Around The World In 18 Gestures

gestures around the world

Cultures around the world have different meanings for the same things. For example, the color green in Brazil represents the royal family, in Bangladesh it stands for the lushness of the land and in Mexico it represents hope and prosperity.

Because of these different meanings, we might end up accidentally offending a local when we communicate. The OK sing we do with our fingers, is totally innocent in the US, but restrain yourself from using it in Greece, Spain or Brazil where it is extremely offensive and although you might be expressing agreement, they will think you are calling them an a**hole. 

To help you avoid some uncomfortable situations, below is a fun and very informative infographic to learn about different communication signs around the world.

Around the World in 18 Gestures

Have you ever offended a local by accident?

15 thoughts on “Around The World In 18 Gestures

  1. It seems most of the world’s sign language isn’t exactly friendly. Thanks for a laugh (or a heads up)


    1. Haha, that is an interesting observation. Maybe we are better off not signing at all in foreign lands, except sometimes when there is a language barrier signing helps.

      Liked by 1 person

  2. The Traveloholic March 16, 2015 — 8:49 am

    Didn’t know about many of these. Another gem post 🙂


  3. I still think of the Friends episode in London where Ross makes a “timeout” symbol to a frazzled Emily, and she’s all, “well, up yours too!”


  4. That thumbs held in the fists gesture from Austria for good luck is quite common in the Czech Republic too, it also means good luck here.


  5. Great post! Gave me a laugh too, as I remembered the first time I gave the A-Ok sign to my Brazilian friend. 🙂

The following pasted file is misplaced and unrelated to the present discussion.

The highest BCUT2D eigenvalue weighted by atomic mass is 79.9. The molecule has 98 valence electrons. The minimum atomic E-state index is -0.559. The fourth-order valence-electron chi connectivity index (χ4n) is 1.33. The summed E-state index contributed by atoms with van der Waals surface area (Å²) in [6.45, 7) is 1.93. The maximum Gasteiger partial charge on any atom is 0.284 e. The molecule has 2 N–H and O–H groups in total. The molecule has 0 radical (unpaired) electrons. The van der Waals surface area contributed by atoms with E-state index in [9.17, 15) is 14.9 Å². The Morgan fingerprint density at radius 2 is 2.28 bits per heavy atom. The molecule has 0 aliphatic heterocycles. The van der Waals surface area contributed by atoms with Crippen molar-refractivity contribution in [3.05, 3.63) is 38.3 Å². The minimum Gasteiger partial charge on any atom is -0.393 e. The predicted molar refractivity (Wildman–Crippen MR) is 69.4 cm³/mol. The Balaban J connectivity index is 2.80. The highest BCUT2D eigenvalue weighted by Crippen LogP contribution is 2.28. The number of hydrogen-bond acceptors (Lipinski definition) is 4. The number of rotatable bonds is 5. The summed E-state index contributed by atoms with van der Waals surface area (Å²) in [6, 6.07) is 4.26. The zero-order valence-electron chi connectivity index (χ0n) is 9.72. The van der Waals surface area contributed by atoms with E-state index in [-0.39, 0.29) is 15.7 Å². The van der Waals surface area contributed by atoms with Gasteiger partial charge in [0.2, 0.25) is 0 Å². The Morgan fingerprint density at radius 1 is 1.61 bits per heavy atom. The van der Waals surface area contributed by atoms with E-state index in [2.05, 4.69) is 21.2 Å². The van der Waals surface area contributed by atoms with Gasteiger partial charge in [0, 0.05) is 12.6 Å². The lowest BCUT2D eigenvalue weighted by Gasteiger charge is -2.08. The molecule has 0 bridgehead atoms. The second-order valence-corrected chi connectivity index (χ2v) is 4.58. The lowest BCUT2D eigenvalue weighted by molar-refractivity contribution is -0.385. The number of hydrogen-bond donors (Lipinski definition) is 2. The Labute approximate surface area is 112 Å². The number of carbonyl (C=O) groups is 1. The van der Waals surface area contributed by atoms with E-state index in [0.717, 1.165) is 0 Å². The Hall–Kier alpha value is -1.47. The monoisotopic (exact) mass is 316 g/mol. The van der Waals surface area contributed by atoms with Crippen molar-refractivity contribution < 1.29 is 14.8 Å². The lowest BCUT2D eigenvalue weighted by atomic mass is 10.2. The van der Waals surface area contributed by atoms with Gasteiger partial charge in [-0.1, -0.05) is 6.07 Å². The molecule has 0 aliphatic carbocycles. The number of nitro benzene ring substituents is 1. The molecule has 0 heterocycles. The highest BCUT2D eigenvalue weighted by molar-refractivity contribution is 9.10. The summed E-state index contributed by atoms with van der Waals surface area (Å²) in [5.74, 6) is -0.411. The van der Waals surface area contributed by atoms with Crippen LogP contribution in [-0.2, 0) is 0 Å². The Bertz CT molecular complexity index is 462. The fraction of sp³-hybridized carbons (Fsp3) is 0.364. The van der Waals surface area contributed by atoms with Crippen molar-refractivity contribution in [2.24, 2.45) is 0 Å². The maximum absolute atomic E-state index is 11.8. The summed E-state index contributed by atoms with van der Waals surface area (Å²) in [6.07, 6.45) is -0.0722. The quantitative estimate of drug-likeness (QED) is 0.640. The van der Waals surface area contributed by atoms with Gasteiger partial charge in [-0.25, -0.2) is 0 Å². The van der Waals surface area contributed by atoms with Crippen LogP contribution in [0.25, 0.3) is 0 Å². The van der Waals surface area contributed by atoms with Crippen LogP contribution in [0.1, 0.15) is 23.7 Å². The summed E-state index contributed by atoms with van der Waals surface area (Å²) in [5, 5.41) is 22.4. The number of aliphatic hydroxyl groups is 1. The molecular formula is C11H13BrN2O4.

6. Thanks for sharing stuff I did not know and would have got me in trouble :-).


  7. Love the illustrations! 🙂


  8. These are soool cool and interesting to know! Will certainly be sure to share this on our social media 🙂
    Luckily, we haven’t offended anyone so far… with this, hopefully that reduces the chances even more!


  9. Things to be taken care of… right?

    Beautiful post, Mani 🙂


  10. The “rock on” one is also the hand gesture for the University of Texas students when supporting their teams at sporting events. My Italian hubby could not understand why a whole stadium was sending this gesture to their own team when he first saw it…ha, ha, ha. ha….great post!


  11. These are really good to know. Just did a lesson about this in my ESL class! By the way, pointing at things with your feet is rude in Thailand as well and in Korea it is rude to beckon someone palm up (like you’re an animal) or not accept/give things with two hands.

    I’ve done the OKAY sign one time while abroad and immediately regretted it as I had no idea if it was an offensive gesture. I hope that most countries understand that foreigners aren’t really trying to be offensive and may not know if something might be considered rude. Nevertheless, always good to brush up before traveling.


    1. Yes I would hope foreigners would understand too if we make such mistakes 🙂


  12. Interesting! And to think that in the States I’ve often seen people quickly snap both fingers and then slap one open palm against the top of the other closed fist. Wouldn’t be very popular in France, apparently!


  13. Really well synthesised and looove the infographics (am trying to learn how to make them myself but without much success for now)
    The Chin Flick in Italian basically means “I couldn’t care less”, not really “get lost” as you quote 🙂

    Following you on Instagram, too!


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